March 31, 2010

Maine Sportsman's Show set for 3-day weekend run

AUGUSTA -- People will have an opportunity to sell their rifles and shotguns at the 30th Annual State of Maine Sportsman's Show this weekend.

L.L. Bean firearms experts will be on hand at the three-day sportsman show, which starts Friday, to buy used "long guns." The company sells new and used guns at its hunting and fishing store in Freeport.

Earl Kingsbury, event coordinator for the Augusta Civic Center, said a security guard will be stationed at the main entrance to direct people with guns to a side door that leads to the Cumberland Room.

"There will be a police officer at that door, checking guns as they come into the building," Kingsbury said Tuesday. "Folks ought to enter there, have their guns checked, sell their guns to one of the experts, then exit through the same way they came in. So if they want to come to the show, they'll have to go through the main doors."

The police officer will check to see that the guns are unloaded and that the trigger and hammer are tied down as a safety precaution.

Carolyn Beem, L.L. Bean spokeswoman, said the company is trying to increase its visibility in the used-gun market.

"This is new for us," Beem said. "I think we did it at the Lewiston Twin City Gun Show a couple weeks ago. It's something that we've just begun looking at. We think it's a good way to connect with people and get out there in the market itself. There are lots of gun opportunities with the small mom-and-pop stores and bigger retailers for used guns."

She said L.L. Bean follows all national and state laws associated with buying used guns.

"It's a little different when buying than selling," she said. "We're only looking at traditional hunting guns, but would definitely be interested in looking at antique guns."

This year's show gives people an opportunity to attend more than 100 seminars and stage events.

The 12 huge draws this year include L.L. Bean's display of outdoor equipment, seminars on hunting elk and deer, and a multievent program called "Save Our Deer Day."

The audience will get to talk to wildlife biologists and experts about how to hunt coyotes, feed deer and plant food plots. Attendees also will hear about plans for restoring northern Maine's deer herd, which has seen a sharp decline over the past few years.

Harry Vanderweide, the show's co-director, said families will have a range of entertaining choices to enjoy.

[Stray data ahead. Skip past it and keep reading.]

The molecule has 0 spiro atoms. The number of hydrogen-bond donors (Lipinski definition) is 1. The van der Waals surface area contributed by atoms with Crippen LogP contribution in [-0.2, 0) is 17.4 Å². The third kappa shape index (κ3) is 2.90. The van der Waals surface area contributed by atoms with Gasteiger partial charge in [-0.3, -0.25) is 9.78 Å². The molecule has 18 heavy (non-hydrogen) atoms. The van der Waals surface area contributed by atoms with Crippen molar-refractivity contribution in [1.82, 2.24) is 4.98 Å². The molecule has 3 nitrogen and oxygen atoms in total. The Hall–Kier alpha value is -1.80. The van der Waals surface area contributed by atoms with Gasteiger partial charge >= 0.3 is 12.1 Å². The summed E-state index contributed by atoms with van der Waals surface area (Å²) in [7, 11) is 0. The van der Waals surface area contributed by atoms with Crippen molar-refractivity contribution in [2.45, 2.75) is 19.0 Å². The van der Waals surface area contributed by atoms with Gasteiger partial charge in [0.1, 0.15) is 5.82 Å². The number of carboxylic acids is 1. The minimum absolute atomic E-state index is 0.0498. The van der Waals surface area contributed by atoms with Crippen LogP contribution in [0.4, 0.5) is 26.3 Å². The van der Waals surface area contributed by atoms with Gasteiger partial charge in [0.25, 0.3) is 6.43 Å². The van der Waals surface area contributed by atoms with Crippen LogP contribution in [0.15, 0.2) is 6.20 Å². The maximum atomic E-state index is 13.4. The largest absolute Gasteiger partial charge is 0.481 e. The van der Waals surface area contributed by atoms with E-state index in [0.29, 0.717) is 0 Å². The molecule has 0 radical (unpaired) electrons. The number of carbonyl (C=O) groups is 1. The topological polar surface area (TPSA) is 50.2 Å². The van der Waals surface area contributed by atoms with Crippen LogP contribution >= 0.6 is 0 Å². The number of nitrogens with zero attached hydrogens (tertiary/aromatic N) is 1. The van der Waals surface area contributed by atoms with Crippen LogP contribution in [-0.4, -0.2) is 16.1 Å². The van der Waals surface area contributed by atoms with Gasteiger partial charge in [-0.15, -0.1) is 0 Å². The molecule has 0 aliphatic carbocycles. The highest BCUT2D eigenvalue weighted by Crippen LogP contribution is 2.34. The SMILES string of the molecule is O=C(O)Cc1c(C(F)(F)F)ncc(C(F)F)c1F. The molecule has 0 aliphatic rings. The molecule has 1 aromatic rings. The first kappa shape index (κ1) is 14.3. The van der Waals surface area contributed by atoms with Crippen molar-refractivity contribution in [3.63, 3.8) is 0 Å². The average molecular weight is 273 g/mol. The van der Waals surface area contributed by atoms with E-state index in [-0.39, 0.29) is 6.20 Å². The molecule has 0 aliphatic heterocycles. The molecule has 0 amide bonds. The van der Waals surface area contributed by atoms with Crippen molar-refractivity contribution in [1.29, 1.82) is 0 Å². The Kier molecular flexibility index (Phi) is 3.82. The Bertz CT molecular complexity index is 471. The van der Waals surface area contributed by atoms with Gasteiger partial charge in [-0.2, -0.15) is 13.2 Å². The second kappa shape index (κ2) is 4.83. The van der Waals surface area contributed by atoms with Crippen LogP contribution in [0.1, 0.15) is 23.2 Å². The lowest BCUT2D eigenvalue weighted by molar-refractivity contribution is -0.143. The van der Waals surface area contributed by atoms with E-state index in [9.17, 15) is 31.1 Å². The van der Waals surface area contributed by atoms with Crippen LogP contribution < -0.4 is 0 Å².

"I'm very proud of what we've accomplished," Vanderweide said. "We're really trying to pay attention to children. That's why we have the ATV forum to give them sample rides to emphasize safety. Trout Unlimited is offering fly-fishing training, and the Bow Hunters Association is letting them shoot compound bows. When you combine those things with all the dozen hunting dogs that are going to be there, it's more a family outdoor festival."

The Alliance of Trail Vehicles of Maine will allow children ages 8 to 16 to operate an all-terrain vehicle in a safe, controlled manner on an outdoors course in the Augusta Civic Center parking lot.

Occasionally, a game warden will stop the youths, he said, and ask questions such as, "Is your machine registered?" to prepare children to operate their own ATV on a trail.

A rare taxidermy display of two bull moose locked in combat will be exhibited. "The Final Charge" is one of two such mounts in North America, Vanderweide said. The display resulted when Adella Johnson found the remains of two bull moose on her New Sweden property in May 2006.

"The moose had died after their antlers became locked in battle during the previous fall's rut," Vanderweide said. "Adella donated the antlers to the Department of Inland Fisheries and Wildlife for educational purposes."

Other events include a wildlife photography contest, an outdoor art contest, a performance by Maine humorist Gary Crocker, an antique collection of outdoor gear, a spaniel field trial demonstration and a display by wildlife bronze sculptor David Smus, who is the show's Artist of the Year 2010.

"As always, the Maine sporting camps industry will have a strong presence in the auditorium, offering trips for everyone, especially budget-minded folks," Vanderweide said. "Among the 25 outfitters and sporting camps, folks can choose from exotic destinations to storied Maine choices."

Show times are 1 to 7 p.m. Friday, 9 a.m. to 9 p.m. Saturday and 9 a.m. to 5 p.m. Sunday.

Tickets cost $7 for adults and children 13 and older; $4 for children 5 to 12. Children 4 and younger are admitted free.

The event is sponsored by The Maine Sportsman magazine and the Sportsman's Alliance of Maine.

Mechele Cooper -- 623-3811, ext. 408

Were you interviewed for this story? If so, please fill out our accuracy form

Send question/comment to the editors

Further Discussion

Here at we value our readers and are committed to growing our community by encouraging you to add to the discussion. To ensure conscientious dialogue we have implemented a strict no-bullying policy. To participate, you must follow our Terms of Use.

Questions about the article? Add them below and we’ll try to answer them or do a follow-up post as soon as we can. Technical problems? Email them to us with an exact description of the problem. Make sure to include:
  • Type of computer or mobile device your are using
  • Exact operating system and browser you are viewing the site on (TIP: You can easily determine your operating system here.)